While the apostasy-restoration cycle thus enlarged frames the book, readers will find much more inside. Summaries of denominational histories and creeds fill most of the pages. Passing over the abstruse questions of philosophical theology, Professor Backman’s description of religious tenets will make absorbing reading for Latter-day Saints interested in comparisons with their own beliefs. Indeed the book can be considered an extension of Rulon S. Howells’ His Many Mansions into the historical dimension, and can stand as a convenient and trustworthy handbook of traditional Protestant and Catholic creedal doctrines.

Professor Backman’s work shows how well the apostasy-restoration cycle serves as an interpretive tool, and we should be grateful to those who have written in this tradition. An immense amount of the religious history of western civilization fits into its rubrics. Of course, Latter-day Saint scholars cannot claim all the credit for developing this view. Protestants also wanted to demonstrate an apostasy, and a large part of Roberts’ and Talmage’s work was borrowed wholesale. The whig interpretation of history, which focuses on the growth of liberty, helped Professor Backman. Still and all, these men have made the most of the resources to create an intelligible past for Latter-day Saints.

Now perhaps we are ready to broaden the apostasy theme to achieve a more comprehensive interpretation of history. Standard procedure thus far has been to list the doctrines of primitive Christianity and to note departures as they occurred. So long as there was a consciousness of a lost truth to be recovered, or a conflict between the true belief and secular philosophy, this interpretation illuminates events. But as Dr. Backman’s materials show, after a time theologians began to debate issues only remotely connected with primitive Christianity. Their frame of reference was quite different from ours and to explain them in our terms is to impose on them motives and tensions they never felt.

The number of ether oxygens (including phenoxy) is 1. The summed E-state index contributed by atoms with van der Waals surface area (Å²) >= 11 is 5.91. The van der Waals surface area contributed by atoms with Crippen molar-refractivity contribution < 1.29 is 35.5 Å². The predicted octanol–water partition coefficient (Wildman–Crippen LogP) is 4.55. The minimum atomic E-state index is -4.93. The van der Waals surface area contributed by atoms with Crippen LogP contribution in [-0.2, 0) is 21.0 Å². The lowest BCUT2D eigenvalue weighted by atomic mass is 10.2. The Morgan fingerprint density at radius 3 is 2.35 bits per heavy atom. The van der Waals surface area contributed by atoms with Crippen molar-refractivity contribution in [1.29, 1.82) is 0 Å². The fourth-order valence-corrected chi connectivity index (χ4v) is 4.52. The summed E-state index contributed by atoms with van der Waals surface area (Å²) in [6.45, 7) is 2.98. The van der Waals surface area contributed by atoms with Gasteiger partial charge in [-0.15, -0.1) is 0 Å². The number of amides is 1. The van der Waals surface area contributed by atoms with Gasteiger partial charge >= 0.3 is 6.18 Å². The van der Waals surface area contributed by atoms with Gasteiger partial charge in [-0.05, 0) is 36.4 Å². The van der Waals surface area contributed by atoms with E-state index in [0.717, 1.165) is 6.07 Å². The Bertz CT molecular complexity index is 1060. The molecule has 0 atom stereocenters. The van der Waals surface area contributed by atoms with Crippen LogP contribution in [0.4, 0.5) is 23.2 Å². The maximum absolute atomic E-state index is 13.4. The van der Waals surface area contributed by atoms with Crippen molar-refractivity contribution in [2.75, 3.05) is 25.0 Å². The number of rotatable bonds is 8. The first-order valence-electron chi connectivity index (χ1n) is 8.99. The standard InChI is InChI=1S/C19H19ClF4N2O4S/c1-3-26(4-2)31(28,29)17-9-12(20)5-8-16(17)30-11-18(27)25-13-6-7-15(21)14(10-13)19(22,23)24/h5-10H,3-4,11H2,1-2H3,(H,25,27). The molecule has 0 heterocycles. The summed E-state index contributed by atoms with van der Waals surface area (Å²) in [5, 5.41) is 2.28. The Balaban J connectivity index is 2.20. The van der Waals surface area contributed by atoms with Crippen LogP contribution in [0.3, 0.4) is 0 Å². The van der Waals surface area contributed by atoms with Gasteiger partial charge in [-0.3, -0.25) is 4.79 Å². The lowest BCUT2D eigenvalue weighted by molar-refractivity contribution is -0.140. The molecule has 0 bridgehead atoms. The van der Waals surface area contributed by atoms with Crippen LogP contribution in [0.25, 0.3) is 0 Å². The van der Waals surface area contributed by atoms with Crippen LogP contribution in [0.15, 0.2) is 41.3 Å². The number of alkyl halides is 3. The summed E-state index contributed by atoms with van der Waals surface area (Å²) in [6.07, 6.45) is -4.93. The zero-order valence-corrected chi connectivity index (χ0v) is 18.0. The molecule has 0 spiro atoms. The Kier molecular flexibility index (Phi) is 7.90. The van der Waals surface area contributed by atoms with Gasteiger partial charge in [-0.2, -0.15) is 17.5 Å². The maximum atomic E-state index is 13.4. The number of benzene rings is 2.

Perhaps we need to think of the apostasy as related to the fall, man’s temporary spiritual death. Human strivings then become efforts to recover union with the divine. When revelation has been given, men conduct their quest in Gospel terms. Priesthood, the temple, and the true doctrines are the subjects at issue, and people continue to think in these categories as they apostatize. At other times men wander so far from the truth that they seek God in ways almost incomprehensible to us, though familiar elements—sacrifice, priesthood, and ritual—are still discernible. They resort also to ostensibly secular means, political power, wealth, science, and social eminence. Only by close attention can we see the similarity between these and the religious strivings we experience.

As we expand our vision, we will likely see that work by scholars like Dr. Backman is only a portion of the total picture. But that realization will in no way diminish our obligation to them for their pioneering efforts.